A Washington jury found Senator Ted Stevens guilty on all seven counts of failing to report gifts. The 84 year-old senator has represented Alaska for 40 years, and is up for re-election next week.
The senator betrayed little emotion as the verdict was read, but he appeared tired and lowered his head as the jury foreman answered the first of seven “guilty”s.
Lawyers for both sides argued for nearly six hours yesterday to the jury in the trial of Senator Ted Stevens, who is accused of failing to report gifts he received.
Referring to the massage chair prosecutor Joseph Bottini asked : “Does anyone really believe he thought that chair was a loan?. What were the terms of this loan? Zero percent interest for 84
Senator Stevens’ attorney, Brendan Sullivan, told the jurors : “Without sufficient evidence, the government comes here late in the
night of a good man’s life and tries to brand him a criminal.”
After being instructed in the law by the judge the jury began their deliberations, or maybe ordered lunch, at 11:58 today.
AP story here.
Testimony in the trial of Alaska Senator Ted Stevens concluded today with prosecutor Brenda Morris interrogating the senator about a massage chair given to him by a friend.
Morris: That chair, it’s still in your house?
Morris: How is that not a gift?
Stevens: He bought that chair as a gift, but I refused it as a gift. He put it there and said it was my chair. I told him I would not accept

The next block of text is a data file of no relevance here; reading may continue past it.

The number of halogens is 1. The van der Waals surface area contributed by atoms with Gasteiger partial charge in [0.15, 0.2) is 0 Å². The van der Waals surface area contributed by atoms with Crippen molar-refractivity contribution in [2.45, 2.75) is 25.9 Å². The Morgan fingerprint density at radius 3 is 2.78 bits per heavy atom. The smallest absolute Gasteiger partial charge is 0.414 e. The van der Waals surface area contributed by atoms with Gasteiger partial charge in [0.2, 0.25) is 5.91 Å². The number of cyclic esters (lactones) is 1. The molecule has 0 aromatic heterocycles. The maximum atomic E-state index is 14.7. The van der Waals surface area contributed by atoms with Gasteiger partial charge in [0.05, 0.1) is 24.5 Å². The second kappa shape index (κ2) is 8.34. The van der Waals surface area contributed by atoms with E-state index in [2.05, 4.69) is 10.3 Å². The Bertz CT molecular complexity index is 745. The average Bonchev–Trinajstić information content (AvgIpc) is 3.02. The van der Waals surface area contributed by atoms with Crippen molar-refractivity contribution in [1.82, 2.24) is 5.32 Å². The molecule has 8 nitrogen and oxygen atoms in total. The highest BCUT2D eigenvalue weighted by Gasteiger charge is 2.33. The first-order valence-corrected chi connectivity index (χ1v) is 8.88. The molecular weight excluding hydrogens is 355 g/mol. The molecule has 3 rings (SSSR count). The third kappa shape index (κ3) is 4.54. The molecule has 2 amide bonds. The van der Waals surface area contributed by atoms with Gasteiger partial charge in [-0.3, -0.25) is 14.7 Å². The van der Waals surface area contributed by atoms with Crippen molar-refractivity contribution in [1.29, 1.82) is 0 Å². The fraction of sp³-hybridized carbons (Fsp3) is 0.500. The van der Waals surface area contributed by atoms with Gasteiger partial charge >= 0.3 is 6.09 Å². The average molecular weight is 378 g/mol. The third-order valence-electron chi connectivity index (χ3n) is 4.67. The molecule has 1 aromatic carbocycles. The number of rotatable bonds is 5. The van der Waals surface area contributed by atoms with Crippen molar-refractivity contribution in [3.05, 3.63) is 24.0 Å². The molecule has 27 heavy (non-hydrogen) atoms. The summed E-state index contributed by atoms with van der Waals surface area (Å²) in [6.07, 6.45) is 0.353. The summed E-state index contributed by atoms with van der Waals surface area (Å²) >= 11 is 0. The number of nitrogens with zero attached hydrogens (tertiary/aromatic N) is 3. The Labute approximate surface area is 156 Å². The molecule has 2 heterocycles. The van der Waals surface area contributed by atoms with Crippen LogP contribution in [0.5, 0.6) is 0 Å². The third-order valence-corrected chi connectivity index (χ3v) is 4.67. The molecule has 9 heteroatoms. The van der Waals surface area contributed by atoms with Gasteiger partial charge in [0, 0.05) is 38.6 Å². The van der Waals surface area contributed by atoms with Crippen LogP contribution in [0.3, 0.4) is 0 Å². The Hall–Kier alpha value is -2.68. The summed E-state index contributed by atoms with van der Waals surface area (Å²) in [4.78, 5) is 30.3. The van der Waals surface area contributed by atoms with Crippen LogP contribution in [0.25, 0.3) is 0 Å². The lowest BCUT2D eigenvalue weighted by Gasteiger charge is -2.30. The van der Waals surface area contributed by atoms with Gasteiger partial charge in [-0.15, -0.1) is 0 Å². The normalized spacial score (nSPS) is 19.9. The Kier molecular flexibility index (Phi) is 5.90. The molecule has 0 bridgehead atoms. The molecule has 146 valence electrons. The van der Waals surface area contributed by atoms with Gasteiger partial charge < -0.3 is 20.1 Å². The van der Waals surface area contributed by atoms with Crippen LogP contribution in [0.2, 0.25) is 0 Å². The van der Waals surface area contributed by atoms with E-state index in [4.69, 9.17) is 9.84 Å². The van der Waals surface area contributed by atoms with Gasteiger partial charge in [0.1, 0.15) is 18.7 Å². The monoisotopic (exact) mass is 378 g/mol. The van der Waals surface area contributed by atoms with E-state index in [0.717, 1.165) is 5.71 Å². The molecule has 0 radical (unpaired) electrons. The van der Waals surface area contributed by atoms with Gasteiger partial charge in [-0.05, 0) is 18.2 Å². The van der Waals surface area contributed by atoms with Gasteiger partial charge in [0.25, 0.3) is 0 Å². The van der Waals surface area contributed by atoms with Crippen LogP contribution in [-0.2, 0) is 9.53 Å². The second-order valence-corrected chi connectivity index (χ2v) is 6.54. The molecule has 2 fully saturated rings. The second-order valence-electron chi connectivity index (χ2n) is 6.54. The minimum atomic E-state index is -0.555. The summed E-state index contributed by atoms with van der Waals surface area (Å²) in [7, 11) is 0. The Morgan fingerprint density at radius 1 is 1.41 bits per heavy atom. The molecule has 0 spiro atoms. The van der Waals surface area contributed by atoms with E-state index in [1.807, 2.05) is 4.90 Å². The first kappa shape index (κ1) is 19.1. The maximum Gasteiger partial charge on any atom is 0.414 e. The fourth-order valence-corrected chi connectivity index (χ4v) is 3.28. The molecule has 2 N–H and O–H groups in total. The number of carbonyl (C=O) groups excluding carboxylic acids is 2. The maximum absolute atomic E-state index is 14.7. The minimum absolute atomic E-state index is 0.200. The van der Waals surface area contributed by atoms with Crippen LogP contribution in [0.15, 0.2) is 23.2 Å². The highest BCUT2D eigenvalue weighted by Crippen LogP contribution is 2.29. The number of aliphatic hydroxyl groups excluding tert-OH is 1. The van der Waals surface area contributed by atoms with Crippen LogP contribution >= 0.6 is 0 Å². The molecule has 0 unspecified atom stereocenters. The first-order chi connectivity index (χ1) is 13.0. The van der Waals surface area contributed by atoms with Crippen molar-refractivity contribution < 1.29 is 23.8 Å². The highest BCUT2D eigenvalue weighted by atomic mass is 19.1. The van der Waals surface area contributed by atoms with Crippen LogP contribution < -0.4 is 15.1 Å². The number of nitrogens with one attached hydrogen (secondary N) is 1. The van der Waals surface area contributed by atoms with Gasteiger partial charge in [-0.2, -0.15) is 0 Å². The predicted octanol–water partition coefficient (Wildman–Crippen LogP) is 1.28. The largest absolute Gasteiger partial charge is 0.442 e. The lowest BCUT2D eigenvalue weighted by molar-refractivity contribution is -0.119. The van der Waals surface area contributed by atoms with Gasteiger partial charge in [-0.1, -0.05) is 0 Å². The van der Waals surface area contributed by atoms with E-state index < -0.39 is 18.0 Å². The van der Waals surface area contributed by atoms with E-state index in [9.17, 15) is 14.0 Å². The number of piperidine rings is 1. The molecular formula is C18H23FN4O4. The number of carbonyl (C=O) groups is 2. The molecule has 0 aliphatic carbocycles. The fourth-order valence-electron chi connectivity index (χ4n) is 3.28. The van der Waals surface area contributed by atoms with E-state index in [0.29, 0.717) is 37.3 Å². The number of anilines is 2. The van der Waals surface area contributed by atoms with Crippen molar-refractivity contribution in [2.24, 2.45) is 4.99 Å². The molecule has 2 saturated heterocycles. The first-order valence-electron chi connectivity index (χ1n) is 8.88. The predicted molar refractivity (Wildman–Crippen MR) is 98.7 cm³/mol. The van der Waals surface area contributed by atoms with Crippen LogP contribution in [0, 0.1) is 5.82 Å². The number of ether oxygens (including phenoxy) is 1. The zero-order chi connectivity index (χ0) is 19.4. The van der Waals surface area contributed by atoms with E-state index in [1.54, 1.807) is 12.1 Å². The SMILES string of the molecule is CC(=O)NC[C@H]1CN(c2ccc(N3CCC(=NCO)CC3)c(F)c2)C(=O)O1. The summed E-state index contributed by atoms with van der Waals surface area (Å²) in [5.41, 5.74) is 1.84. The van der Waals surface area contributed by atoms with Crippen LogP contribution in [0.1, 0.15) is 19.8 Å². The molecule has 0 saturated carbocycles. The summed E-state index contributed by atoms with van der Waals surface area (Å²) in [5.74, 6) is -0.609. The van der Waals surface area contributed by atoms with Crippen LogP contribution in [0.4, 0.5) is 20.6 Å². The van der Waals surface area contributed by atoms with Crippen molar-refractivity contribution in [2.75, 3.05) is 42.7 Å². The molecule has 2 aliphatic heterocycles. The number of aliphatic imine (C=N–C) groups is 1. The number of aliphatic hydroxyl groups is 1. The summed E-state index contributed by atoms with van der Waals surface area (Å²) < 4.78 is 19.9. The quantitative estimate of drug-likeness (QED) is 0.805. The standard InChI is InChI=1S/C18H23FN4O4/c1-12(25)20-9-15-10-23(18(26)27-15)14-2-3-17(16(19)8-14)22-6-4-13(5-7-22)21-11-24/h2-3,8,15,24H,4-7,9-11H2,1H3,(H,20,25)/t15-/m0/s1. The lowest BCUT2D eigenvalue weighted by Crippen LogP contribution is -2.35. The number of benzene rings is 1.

it as a gift. We have lots of things in our house that don’t belong to
Morris: So, if you say it’s not a gift, it’s not a gift?
Closing arguments tomorrow. The jury to begin deliberations on Wednesday.
NYT story here.
Part of Senator Stevens’ defense against the accusation that he did not report expensive improvements to his Alaska “chalet” is that he never received a bill. Prosecutor Brenda Sullivan, referring to emails in which the senator discussed billing, suggested that the emails were sent just “to cover your bottom?” “My bottom wasn’t bare, ma’am,” the crusty 84 year-old “lion of the Senate” shot back.
Cross-examination of the senator continues Monday. Closing arguments are expected on Tuesday.
Washington Post story here.
Expecting a long day of testimony from a single witness and the playing of wiretap tapes, we were taken by surprise when Sen. Stevens’ attorney, Brendan Sullivan, launched into a theatrical explosion of outrage and indignation. He had reason: the government had not, until the late the previous night, turned over a portion of FBI interview notes where Bill Allen says that had he billed him for the improvements to his home Ted Stevens would have paid.
An argument between Brendan Sullivan and prosecutor Brenda Morris quickly escalated. “He called me out, Judge,” Ms. Morris protested “I hear a lot of noise coming from Mr. Sullivan.”
Judge Emmet Sullivan turned down the defense’s calls for dismissal or mistrial. The trial resumes on Monday.
Washington Post story here.